‘A True Financial Partner’
Penn Community Bank’s commitment to evolution enables customers to follow multiple pathways toward their financial goals.
by Bill Donahue

The world of consumer banking has been turned on its ear in the past decade. Given the rise of telephone banking, online banking, and mobile banking, the era of waiting in long lines for the next available teller has faded into the ether. In fact, many consumers now choose to do most, if not all, of their banking without stepping foot into the nearest branch.
Even so, financial institutions such as Perkasie-based Penn Community Bank remain more vital than ever. As an independent mutual bank whose roots stretch back to the 1880s, Penn Community Bank has embraced the practice of continual evolution—not only in its bank branches, but also through allied services such as insurance and investments—to serve the ever-changing needs of families and businesses alike. This close relationship with the community stems in part from the bank’s unique structure, according to Jeane Vidoni, President and CEO of Penn Community Bank.
“We are not publicly traded and do not have any outside investors who expect a return,” Vidoni says. “This translates into a mission of truly serving our markets to promote economic and basic wellbeing. … Our point of difference is how we do business—how we treat each other and our customers. Combine technical talent with genuine care, and you have Penn Community Bank.”
The company’s 24 branch locations in Bucks and Montgomery counties offer the full gamut of financial products, ranging from standard savings and checking accounts, to IRAs and certificates of deposit, among others. The greatest value for customers may come from the opportunity to have “good conversations” about their financial goals, according to Jake Iampietro, Senior Vice President and Retail Banking Director.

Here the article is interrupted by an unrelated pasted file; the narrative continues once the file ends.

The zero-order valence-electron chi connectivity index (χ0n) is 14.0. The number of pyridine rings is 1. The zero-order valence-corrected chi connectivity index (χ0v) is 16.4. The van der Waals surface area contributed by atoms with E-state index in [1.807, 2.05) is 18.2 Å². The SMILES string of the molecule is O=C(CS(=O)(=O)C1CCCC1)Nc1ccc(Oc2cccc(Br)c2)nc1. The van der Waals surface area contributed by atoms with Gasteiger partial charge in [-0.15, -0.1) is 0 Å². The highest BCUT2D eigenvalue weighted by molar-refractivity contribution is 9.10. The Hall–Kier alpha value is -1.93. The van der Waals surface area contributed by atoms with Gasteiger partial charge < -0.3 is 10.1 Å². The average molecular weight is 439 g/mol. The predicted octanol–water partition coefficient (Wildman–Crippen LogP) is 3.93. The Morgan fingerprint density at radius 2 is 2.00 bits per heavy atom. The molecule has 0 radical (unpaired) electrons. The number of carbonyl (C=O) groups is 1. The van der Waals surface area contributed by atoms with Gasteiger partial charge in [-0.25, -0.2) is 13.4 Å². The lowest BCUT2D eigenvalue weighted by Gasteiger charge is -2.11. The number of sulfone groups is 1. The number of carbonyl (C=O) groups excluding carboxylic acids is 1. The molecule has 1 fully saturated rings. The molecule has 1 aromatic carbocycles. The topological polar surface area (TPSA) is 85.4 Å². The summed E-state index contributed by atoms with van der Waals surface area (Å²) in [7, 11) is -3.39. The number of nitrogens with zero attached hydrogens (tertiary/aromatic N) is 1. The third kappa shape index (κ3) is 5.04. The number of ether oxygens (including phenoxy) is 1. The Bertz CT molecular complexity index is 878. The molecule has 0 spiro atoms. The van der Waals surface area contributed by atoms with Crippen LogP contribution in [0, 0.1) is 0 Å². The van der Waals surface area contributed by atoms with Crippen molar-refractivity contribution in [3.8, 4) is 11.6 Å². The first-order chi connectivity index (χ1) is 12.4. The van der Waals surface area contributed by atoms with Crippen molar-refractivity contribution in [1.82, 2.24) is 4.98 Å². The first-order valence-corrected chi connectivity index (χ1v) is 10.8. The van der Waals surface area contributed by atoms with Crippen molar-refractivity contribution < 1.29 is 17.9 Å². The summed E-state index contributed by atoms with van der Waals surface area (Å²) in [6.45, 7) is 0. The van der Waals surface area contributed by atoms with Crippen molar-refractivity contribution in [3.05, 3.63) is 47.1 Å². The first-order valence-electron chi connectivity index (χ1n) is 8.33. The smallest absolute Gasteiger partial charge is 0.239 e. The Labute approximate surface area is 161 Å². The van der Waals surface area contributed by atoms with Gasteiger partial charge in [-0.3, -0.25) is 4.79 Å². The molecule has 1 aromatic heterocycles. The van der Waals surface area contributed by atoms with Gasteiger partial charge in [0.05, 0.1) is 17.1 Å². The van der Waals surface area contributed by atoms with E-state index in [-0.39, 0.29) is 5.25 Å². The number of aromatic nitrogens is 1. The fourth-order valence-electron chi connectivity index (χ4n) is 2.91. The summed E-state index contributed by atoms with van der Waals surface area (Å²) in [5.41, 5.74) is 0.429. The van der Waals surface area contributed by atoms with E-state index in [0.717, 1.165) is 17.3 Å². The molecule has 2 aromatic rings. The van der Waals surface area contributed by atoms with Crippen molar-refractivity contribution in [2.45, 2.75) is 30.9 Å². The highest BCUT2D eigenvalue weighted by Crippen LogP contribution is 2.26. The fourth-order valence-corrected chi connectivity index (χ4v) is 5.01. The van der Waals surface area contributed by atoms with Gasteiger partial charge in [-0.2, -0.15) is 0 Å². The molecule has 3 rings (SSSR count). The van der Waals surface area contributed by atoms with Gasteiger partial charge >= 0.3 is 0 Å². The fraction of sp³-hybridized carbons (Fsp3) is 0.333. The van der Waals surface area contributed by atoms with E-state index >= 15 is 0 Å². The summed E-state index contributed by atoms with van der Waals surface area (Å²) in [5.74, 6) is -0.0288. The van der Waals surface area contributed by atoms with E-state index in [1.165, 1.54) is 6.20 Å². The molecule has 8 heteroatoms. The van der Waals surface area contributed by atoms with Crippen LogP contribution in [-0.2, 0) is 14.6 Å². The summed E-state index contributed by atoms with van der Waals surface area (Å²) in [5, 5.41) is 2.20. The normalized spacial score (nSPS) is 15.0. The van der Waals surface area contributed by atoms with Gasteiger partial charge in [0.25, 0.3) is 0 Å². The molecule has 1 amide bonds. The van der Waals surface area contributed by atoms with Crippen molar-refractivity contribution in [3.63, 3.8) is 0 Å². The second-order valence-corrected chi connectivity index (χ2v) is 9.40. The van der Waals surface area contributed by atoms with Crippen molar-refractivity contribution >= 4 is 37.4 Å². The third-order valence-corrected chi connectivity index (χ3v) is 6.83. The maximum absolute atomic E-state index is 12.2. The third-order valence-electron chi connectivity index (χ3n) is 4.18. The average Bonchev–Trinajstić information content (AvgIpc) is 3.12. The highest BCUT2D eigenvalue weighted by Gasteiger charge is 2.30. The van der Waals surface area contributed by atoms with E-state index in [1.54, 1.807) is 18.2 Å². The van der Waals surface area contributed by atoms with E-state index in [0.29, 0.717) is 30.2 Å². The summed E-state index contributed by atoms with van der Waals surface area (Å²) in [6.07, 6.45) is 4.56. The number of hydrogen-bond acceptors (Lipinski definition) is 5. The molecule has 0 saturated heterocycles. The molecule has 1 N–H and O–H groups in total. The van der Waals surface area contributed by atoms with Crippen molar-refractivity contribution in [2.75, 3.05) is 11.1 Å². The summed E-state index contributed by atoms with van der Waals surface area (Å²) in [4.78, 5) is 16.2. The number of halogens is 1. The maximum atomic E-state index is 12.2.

“Branch banking requires much more of an advisory approach than it used to,” Iampietro says. “We want to understand what keeps customers up at night. ‘Am I going to be ready to retire when I want?’ ‘Will I have enough to afford the kind of retirement I want?’ ‘Is my family going to be taken care of if I’m no longer here?’ All of these questions weigh on a person’s mind. So when we sit with a customer, we like to ask, ‘If there’s one thing I can help you with in regard to your financial life, what would it be?’ By doing so, we put the customer in the driver’s seat.”

Building Trust
As part of an ambitious project to redesign its branch locations, Penn Community Bank is reimagining the way staff members engage with customers. At the same time, the bank is reimagining how customers engage with their own money, through technology such as MX Money. This digital money-management tool enables users to manage their internal accounts at Penn Community Bank, as well as any external accounts, plus spending and budgeting features, to provide a “complete picture” of their financial life. 
“We may not be a large national bank, but we have all the tools and capabilities of a much larger financial institution,” Iampietro adds. “We’ve worked hard to build trust with our customers and make sure they have the same positive experience at any of our branches, and to make sure they get the same experience across all of our business lines.”
Specifically, he’s referring to not only retail banking but also Penn Investment Advisors and Penn Community Insurance. All three divisions work closely together to maintain a high level of consistency, all working toward the same goal: putting clients in a position to achieve their financial goals.
“As people approach retirement, there’s a common theme that many don’t feel prepared,” says Sean M. Schmid, Senior Vice President and Chief Operating Officer of Penn Investment Advisors. “They’re concerned about not being able to retire when they want. They’re concerned about rising healthcare costs. They’re worried that they may run out of money during retirement. When we sit down with them, we listen to their concerns and answer a lot of questions. Our goal is to educate and advise them, helping them feel more confident about the future.”